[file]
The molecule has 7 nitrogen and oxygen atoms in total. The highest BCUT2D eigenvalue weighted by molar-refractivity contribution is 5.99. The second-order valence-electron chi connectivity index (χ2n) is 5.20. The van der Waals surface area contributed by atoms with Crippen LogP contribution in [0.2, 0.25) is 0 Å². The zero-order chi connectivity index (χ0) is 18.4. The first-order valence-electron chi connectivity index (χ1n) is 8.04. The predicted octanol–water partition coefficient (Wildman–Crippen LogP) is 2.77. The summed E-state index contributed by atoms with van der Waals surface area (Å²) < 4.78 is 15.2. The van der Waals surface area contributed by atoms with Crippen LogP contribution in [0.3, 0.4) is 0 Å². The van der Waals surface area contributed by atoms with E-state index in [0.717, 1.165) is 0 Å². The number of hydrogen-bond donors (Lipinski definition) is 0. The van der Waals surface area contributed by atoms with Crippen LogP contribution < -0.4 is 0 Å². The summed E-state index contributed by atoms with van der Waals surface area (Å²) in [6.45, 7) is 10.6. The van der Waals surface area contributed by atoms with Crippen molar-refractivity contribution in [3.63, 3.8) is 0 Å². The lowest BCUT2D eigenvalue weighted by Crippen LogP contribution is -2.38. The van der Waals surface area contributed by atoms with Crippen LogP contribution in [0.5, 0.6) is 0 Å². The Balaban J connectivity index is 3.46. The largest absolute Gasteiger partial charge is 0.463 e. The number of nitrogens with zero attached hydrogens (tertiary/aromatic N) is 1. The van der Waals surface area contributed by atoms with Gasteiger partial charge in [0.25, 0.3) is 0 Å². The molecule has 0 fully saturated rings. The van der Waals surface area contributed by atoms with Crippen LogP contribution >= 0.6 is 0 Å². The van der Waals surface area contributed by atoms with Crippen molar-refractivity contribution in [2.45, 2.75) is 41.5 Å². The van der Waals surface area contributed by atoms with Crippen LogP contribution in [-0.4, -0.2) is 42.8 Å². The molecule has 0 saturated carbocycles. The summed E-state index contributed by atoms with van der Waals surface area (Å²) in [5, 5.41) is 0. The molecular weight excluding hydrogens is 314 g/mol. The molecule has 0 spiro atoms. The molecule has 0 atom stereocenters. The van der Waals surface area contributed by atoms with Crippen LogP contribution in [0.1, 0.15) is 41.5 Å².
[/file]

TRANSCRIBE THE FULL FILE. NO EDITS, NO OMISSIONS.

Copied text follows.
The molecule has 7 nitrogen and oxygen atoms in total. The highest BCUT2D eigenvalue weighted by molar-refractivity contribution is 5.99. The second-order valence-electron chi connectivity index (χ2n) is 5.20. The van der Waals surface area contributed by atoms with Crippen LogP contribution in [0.2, 0.25) is 0 Å². The zero-order chi connectivity index (χ0) is 18.4. The first-order valence-electron chi connectivity index (χ1n) is 8.04. The predicted octanol–water partition coefficient (Wildman–Crippen LogP) is 2.77. The summed E-state index contributed by atoms with van der Waals surface area (Å²) < 4.78 is 15.2. The van der Waals surface area contributed by atoms with Crippen LogP contribution in [0.3, 0.4) is 0 Å². The van der Waals surface area contributed by atoms with E-state index in [0.717, 1.165) is 0 Å². The number of hydrogen-bond donors (Lipinski definition) is 0. The van der Waals surface area contributed by atoms with Crippen LogP contribution < -0.4 is 0 Å². The summed E-state index contributed by atoms with van der Waals surface area (Å²) in [6.45, 7) is 10.6. The van der Waals surface area contributed by atoms with Crippen molar-refractivity contribution in [3.63, 3.8) is 0 Å². The lowest BCUT2D eigenvalue weighted by Crippen LogP contribution is -2.38. The van der Waals surface area contributed by atoms with Crippen LogP contribution in [0.5, 0.6) is 0 Å². The Balaban J connectivity index is 3.46. The largest absolute Gasteiger partial charge is 0.463 e. The number of nitrogens with zero attached hydrogens (tertiary/aromatic N) is 1. The van der Waals surface area contributed by atoms with Gasteiger partial charge in [0.25, 0.3) is 0 Å². The molecule has 0 fully saturated rings. The van der Waals surface area contributed by atoms with Crippen LogP contribution >= 0.6 is 0 Å². The van der Waals surface area contributed by atoms with Crippen molar-refractivity contribution in [2.45, 2.75) is 41.5 Å². The van der Waals surface area contributed by atoms with Crippen LogP contribution in [-0.4, -0.2) is 42.8 Å². The molecule has 0 saturated carbocycles. The summed E-state index contributed by atoms with van der Waals surface area (Å²) in [5, 5.41) is 0. The molecular weight excluding hydrogens is 314 g/mol. The molecule has 0 spiro atoms. The molecule has 0 atom stereocenters. The van der Waals surface area contributed by atoms with Crippen LogP contribution in [0.1, 0.15) is 41.5 Å².